Other’s Opinion: Serve Minnesotans, not divisive political interests
The Free Press, Mankato
The interests of Minnesotans seem secondary in the latest political dustup between Gov. Tim Walz and the Republican majority in the Senate and the GOP minority in the House.
Last week, it became apparent Democrats and Republicans couldn’t even agree on if they were meeting and what constituted a meeting.
It started with GOP Sen. Majority Leader Paul Gazelka penning an open letter to Walz asking the governor to define criteria for ending the state of emergency and saying “there is no longer an emergency.”
Walz chief of staff Chris Schmitter fired back a blistering letter calling Gazelka “shockingly absent” from meetings, including 10 COVID-19 Response Commission meetings, a private meeting with health commissioner Jan Malcolm, and a meeting with White House Coronavirus Task Force Coordinator Dr. Deborah Birx.
Gazelka described the meetings he was invited to as governor staff meetings where decisions had already been made and he wasn’t likely to attend such meetings.
Schmitter took issue with Gazelka’s “no emergency” statement, saying 14 more Minnesotans died on the day Gazelka issued his letter.
Schmitter also argued emergency orders remain in effect in every state and at the national level, noting President Donald Trump and Walz issued their emergency orders on the same day in March.
Wrote Schmitter: “It is a rare thing when the President and all 50 governors agree on something, but they agree on this, and they all disagree with you.”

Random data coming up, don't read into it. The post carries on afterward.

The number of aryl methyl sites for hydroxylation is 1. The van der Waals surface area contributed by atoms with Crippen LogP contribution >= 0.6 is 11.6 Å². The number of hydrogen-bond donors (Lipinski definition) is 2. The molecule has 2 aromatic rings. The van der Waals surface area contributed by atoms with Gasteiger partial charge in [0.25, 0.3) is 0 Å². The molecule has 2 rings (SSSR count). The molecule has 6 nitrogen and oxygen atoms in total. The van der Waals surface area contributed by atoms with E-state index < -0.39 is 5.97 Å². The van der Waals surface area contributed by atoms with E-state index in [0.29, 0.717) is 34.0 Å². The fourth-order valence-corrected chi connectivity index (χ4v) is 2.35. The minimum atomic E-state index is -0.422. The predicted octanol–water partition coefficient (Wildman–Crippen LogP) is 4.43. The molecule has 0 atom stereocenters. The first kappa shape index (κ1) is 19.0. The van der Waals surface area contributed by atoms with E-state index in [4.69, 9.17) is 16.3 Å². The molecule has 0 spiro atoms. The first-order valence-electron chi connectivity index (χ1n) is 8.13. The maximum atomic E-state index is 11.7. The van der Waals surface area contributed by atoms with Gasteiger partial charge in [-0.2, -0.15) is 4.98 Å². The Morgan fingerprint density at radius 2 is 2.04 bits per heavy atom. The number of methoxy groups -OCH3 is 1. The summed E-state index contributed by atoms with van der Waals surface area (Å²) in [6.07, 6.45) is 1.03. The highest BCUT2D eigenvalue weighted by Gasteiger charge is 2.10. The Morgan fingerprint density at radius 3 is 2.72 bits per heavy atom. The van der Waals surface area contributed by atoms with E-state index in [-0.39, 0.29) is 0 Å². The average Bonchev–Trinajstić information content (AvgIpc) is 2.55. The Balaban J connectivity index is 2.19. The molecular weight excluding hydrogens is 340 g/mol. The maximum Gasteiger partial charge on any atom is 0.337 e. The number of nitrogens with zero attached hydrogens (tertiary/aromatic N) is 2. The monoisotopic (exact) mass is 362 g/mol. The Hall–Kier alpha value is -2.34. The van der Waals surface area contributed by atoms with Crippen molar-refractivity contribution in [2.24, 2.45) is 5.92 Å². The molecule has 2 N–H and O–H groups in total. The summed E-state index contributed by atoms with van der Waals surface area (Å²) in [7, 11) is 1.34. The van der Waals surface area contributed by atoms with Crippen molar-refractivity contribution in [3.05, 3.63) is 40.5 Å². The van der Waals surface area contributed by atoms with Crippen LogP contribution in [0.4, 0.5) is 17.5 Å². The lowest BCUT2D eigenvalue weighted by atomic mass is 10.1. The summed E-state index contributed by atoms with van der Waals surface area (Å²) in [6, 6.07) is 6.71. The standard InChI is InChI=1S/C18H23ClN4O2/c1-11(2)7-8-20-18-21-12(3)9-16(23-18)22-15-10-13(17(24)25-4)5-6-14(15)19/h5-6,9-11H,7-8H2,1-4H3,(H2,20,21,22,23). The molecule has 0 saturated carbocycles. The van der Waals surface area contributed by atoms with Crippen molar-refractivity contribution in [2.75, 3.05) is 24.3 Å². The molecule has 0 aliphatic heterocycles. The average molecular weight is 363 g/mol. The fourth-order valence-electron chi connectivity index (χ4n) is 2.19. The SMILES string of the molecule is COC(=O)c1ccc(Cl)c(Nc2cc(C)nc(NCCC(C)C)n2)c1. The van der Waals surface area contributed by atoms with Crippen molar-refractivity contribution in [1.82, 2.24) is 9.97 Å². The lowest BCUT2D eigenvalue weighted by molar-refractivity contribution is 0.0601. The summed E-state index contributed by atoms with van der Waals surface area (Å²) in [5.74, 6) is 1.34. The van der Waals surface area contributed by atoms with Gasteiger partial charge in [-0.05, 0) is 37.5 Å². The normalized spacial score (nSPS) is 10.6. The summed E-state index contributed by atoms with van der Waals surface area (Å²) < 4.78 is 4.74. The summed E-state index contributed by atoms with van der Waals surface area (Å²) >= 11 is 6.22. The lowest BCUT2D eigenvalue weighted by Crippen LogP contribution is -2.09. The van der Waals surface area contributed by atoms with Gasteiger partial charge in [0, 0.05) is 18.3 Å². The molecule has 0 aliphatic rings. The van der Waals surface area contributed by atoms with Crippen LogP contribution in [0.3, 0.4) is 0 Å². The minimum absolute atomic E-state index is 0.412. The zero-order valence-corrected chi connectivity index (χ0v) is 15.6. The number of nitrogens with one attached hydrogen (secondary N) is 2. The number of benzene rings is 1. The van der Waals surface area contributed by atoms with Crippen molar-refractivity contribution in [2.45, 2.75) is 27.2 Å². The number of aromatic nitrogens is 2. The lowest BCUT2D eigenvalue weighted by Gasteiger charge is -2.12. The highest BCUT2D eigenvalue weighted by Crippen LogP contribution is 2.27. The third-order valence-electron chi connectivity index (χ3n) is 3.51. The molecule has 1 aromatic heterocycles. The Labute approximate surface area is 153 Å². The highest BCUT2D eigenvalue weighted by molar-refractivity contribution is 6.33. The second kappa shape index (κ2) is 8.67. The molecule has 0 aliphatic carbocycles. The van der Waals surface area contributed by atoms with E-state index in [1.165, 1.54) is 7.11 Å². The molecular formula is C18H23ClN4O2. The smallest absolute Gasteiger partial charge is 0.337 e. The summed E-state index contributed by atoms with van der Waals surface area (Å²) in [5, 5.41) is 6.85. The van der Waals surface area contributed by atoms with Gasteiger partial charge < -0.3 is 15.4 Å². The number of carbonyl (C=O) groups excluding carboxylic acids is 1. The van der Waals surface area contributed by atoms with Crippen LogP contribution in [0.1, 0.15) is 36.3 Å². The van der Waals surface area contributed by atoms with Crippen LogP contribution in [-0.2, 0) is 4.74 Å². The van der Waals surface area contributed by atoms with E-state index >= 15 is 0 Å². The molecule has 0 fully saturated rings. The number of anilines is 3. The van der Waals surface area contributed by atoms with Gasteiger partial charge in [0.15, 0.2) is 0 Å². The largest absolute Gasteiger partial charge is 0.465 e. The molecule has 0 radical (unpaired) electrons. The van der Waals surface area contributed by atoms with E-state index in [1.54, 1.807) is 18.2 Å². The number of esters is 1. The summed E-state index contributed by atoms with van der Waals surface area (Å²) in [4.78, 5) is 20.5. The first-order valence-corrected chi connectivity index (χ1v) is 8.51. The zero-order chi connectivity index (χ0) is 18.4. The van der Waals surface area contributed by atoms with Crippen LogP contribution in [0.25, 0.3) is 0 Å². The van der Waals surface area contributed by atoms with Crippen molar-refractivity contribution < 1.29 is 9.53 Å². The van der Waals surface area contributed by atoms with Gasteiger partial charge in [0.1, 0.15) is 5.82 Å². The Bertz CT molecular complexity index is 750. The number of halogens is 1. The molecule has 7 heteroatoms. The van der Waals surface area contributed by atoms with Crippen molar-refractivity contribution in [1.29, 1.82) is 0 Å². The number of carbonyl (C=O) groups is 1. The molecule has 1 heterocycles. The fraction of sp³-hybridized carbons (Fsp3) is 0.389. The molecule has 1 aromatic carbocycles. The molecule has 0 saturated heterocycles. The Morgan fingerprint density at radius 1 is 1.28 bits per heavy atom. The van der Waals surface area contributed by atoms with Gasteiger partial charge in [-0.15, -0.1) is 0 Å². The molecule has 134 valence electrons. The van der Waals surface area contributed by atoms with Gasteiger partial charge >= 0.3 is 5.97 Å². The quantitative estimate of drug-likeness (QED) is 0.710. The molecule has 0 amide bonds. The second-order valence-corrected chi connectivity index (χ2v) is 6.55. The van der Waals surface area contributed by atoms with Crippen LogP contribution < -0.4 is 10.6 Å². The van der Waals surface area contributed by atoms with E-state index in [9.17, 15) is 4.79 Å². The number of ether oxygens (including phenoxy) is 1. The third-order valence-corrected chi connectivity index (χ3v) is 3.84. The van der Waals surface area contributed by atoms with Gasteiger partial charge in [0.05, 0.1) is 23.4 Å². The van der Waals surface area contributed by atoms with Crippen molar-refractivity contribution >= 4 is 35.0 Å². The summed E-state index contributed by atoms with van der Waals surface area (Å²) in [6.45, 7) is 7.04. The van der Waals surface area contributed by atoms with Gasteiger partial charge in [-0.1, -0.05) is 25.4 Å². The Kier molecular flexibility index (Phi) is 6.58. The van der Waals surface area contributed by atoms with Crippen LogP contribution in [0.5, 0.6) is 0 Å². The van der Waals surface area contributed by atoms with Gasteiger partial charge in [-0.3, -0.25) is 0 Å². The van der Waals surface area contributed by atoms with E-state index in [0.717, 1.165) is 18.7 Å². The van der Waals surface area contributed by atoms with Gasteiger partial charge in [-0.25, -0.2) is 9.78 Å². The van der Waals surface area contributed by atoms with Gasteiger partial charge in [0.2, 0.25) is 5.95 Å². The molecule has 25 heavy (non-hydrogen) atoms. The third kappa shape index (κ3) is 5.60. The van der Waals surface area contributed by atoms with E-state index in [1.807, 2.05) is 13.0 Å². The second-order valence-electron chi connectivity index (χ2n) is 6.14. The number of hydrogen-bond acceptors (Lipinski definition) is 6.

Walz and Gazelka met the day after the Schmitter letter and told the press after the meeting they re-established their respectful working relationship and are looking for common ground.
We hope that vow is sincere.
Another special session is expected to take place Friday and Gazelka says he favors the $1 billion plus bonding bill that was nearly passed in July. In fact, it was only the minority in the House GOP caucus that said they would not agree to it unless Walz give up his emergency powers.
Gazelka recently said the House was moving more favorably on that issue. These pages had earlier put 90 percent of the blame for the bonding bill’s failure on the House GOP minority.
It’s not unreasonable for the Walz administration to consider criteria for ending the state of emergency. To some extent, Walz’s “dial” system for safety measures versus outbreak numbers addresses that directly.
It’s also very reasonable to approve a bonding bill that was 95 percent to the finish line in July.
Both Walz and Gazelka have said they’re committed to finding common ground. To do so, they should put Minnesotans first before their political interests.